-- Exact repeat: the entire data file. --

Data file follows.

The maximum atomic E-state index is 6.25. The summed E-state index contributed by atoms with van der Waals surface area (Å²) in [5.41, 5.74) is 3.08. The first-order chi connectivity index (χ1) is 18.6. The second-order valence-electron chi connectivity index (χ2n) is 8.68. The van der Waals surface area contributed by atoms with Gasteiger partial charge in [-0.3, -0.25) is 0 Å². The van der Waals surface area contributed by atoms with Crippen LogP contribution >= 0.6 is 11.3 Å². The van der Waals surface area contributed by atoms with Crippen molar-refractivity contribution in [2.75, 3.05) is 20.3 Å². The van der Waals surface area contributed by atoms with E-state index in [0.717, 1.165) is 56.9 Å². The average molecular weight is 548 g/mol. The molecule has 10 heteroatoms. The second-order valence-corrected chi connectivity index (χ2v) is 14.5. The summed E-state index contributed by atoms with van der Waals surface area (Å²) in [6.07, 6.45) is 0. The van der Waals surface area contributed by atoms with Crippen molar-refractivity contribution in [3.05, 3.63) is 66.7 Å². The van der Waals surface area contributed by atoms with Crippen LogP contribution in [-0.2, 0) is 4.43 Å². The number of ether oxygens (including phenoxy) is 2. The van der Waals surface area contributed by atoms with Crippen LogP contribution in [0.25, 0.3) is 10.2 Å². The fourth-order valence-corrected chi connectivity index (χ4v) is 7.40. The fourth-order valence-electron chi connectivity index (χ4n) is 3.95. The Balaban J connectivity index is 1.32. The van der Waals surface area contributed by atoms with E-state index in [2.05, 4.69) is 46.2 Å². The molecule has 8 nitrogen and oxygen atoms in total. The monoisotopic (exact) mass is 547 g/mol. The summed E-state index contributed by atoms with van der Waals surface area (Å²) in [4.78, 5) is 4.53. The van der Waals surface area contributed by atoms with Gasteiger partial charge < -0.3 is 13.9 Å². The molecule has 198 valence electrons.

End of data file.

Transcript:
The maximum atomic E-state index is 6.25. The summed E-state index contributed by atoms with van der Waals surface area (Å²) in [5.41, 5.74) is 3.08. The first-order chi connectivity index (χ1) is 18.6. The second-order valence-electron chi connectivity index (χ2n) is 8.68. The van der Waals surface area contributed by atoms with Gasteiger partial charge in [-0.3, -0.25) is 0 Å². The van der Waals surface area contributed by atoms with Crippen LogP contribution >= 0.6 is 11.3 Å². The van der Waals surface area contributed by atoms with Crippen molar-refractivity contribution in [2.75, 3.05) is 20.3 Å². The van der Waals surface area contributed by atoms with E-state index in [0.717, 1.165) is 56.9 Å². The average molecular weight is 548 g/mol. The molecule has 10 heteroatoms. The second-order valence-corrected chi connectivity index (χ2v) is 14.5. The summed E-state index contributed by atoms with van der Waals surface area (Å²) in [6.07, 6.45) is 0. The van der Waals surface area contributed by atoms with Crippen molar-refractivity contribution in [3.05, 3.63) is 66.7 Å². The van der Waals surface area contributed by atoms with Crippen LogP contribution in [-0.2, 0) is 4.43 Å². The number of ether oxygens (including phenoxy) is 2. The van der Waals surface area contributed by atoms with Crippen LogP contribution in [0.25, 0.3) is 10.2 Å². The fourth-order valence-corrected chi connectivity index (χ4v) is 7.40. The fourth-order valence-electron chi connectivity index (χ4n) is 3.95. The Balaban J connectivity index is 1.32. The van der Waals surface area contributed by atoms with E-state index in [2.05, 4.69) is 46.2 Å². The molecule has 8 nitrogen and oxygen atoms in total. The monoisotopic (exact) mass is 547 g/mol. The summed E-state index contributed by atoms with van der Waals surface area (Å²) in [4.78, 5) is 4.53. The van der Waals surface area contributed by atoms with Gasteiger partial charge < -0.3 is 13.9 Å². The molecule has 198 valence electrons.